Commander v. State

Annotate this Case

374 So. 2d 921 (1979)

In re Charles Foster COMMANDER v. STATE of Alabama. Ex parte State of Alabama ex rel. Attorney General.

77-773.

Supreme Court of Alabama.

September 7, 1979.

William J. Baxley, Atty. Gen., and James F. Hampton, Asst. Atty. Gen., for the State, petitioner.

Jerry E. Stokes, Andalusia, for respondent.

ALMON, Justice.

WRIT QUASHED AS IMPROVIDENTLY GRANTED.

BLOODWORTH, FAULKNER, JONES, SHORES, EMBRY and BEATTY, JJ., concur.

MADDOX, J., dissents, with whom TORBERT, C. J., concurs.

MADDOX, Justice (dissenting).

I respectfully dissent on basically the same grounds I listed in my dissent in Elmore v. State, 348 So. 2d 269 (Ala.1977), which are:

(1) Code 1975, § 22-2-2(6) states that the rules and regulations adopted by the State Board of Health have the force and effect of law;

(2) The State Board of Health, as early as 1970, adopted rules and regulations relating to the Alabama Chemical Test for Intoxication Act;

(3) Dr. McCahan was qualified to analyze the blood specimen;

(4) Dr. McCahan used a method (gas chromatograph headspace test) authorized by rules and regulations of the State Board of Health;

(5) Alabama courts take judicial notice of administrative rules and regulations when they are declared by statute to have the force and effect of law; therefore, the rules and regulations of the State Board of Health did not have to be introduced into evidence.

As I stated in my dissent in Elmore v. State, supra, the State Board of Health, on March 18, 1970, promulgated and approved detailed rules and regulations relating to the Alabama Chemical Test for Intoxication Act. These rules and regulations were amended and reissued on October 23, 1974, and February 18, 1976; and on July 21, 1976, and January 18, 1978, the State Board of Health amended the rules and regulations relating to the administration of the so-called P.E.I. test. The pertinent sections of the rules and regulations applicable to the particular case here under consideration are, as follows:

"II. QUALIFICATIONS

A. Applicants for a permit to perform chemical analysis of a person's blood and/or urine pursuant to the Alabama Chemical Tests for Intoxication Act shall meet the following requirements: 1. be a citizen of the United States. 2. be a resident of the State of Alabama. 3. be of good moral character. 4. have performed and demonstrated the ability to perform routine blood and/or urine alcohol analyses during a normal course of business by using the recognized procedure of Kozelka-Hines or its equivalent. 5. be either: a. a pathologist duly licensed to practice pathology in the State of Alabama. b. be certified by the American Society of Clinical Pathologists as a certified medical technologist. c. a licensed registered nurse or clinical laboratory technician with a minimum of 2 years medical laboratory experience and be under the direct supervision of a duly licensed pathologist. *922 d. the holder of a bachelor's degree in chemistry with a minimum of 2 years of laboratory experience in analytical chemistry. e. a state toxicologist and/or his designated assistant employed as members of the State Department of Toxicology and Criminal Investigation. * * * * * * "I. METHODS * * * * * * B. Blood, Urine and Perchlorate Tube 1. The analyses of a specimen of blood, urine or preserved breath sample in a perchlorate tube for the purpose of determining the alcohol content will be performed utilizing the recognized procedure or modified procedure of Kozelka-Hines and the gas chromatograph method utilizing internal standardization for direct or headspace injection."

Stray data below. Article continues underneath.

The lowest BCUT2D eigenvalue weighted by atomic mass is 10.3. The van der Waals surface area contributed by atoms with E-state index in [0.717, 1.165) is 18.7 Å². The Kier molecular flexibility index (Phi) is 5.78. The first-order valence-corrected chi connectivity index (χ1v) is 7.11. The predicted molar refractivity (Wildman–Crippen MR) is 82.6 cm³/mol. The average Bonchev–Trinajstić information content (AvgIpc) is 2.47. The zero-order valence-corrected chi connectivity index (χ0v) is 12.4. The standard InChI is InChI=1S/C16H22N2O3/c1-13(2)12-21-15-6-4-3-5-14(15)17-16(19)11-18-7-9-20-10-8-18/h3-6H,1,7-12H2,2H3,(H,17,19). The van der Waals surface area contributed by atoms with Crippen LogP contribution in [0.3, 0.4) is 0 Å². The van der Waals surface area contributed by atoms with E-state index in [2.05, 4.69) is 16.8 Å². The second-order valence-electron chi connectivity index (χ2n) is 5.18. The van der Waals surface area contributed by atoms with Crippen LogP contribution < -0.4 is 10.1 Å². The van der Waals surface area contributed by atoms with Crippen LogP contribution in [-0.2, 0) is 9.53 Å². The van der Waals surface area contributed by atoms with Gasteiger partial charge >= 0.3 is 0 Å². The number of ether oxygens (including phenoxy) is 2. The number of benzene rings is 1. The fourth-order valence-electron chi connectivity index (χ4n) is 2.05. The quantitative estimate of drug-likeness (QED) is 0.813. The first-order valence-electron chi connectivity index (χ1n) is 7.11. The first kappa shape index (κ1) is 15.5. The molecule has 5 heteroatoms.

The record affirmatively shows that Dr. McCahan, as a State toxicologist, was qualified. In fact, Dr. McCahan testified that he had been issued a permit to perform blood tests by the State Board of Health. Dr. McCahan also testified that he used the gas chromatograph headspace test method.

In view of the fact that the State Board of Health has the authority and jurisdiction to adopt rules and regulations which have the force and effect of law [Code 1975, § 22-2-2(6)], and in view of the well-settled rule that courts in Alabama take judicial notice of administrative rules and regulations when those rules and regulations are declared by statute to have the force and effect of law,[1] I believe Dr. McCahan's testimony regarding the amount of alcohol found in the blood specimen was admissible.

TORBERT, C. J., concurs.

NOTES

[1] Hardin v. State, 241 Ala. 4, 3 So. 2d 89 (1941), (judicial notice taken of the rules and regulations promulgated under statutory authority by the Alcoholic Beverage Control Board); State v. Friedkin, 244 Ala. 494, 14 So. 2d 363 (1943) (the Alabama Board of Medical Examiners, i. e. the State Board of Healththe same agency involved here); West v. State, 242 Ala. 369, 6 So. 2d 436 (1942) (the Alabama State Department of Conservation); Department of Industrial Relations v. Headon, 42 Ala.App. 132, 155 So. 2d 123 (1962) (judicial notice taken of the regulations of the Director of the Department of Industrial Relations); Lovett v. State, 30 Ala.App. 334, 6 So. 2d 437 (1942), cert. denied, 242 Ala. 356, 6 So. 2d 441 (judicial notice of rules and regulations of Alcoholic Beverage Control Board); McElroy, The Law of Evidence in Alabama, Vol. 3, §§ 480.01-484.02 (2d Ed.); 29 Am.Jur.2d § 42, pp. 76-77.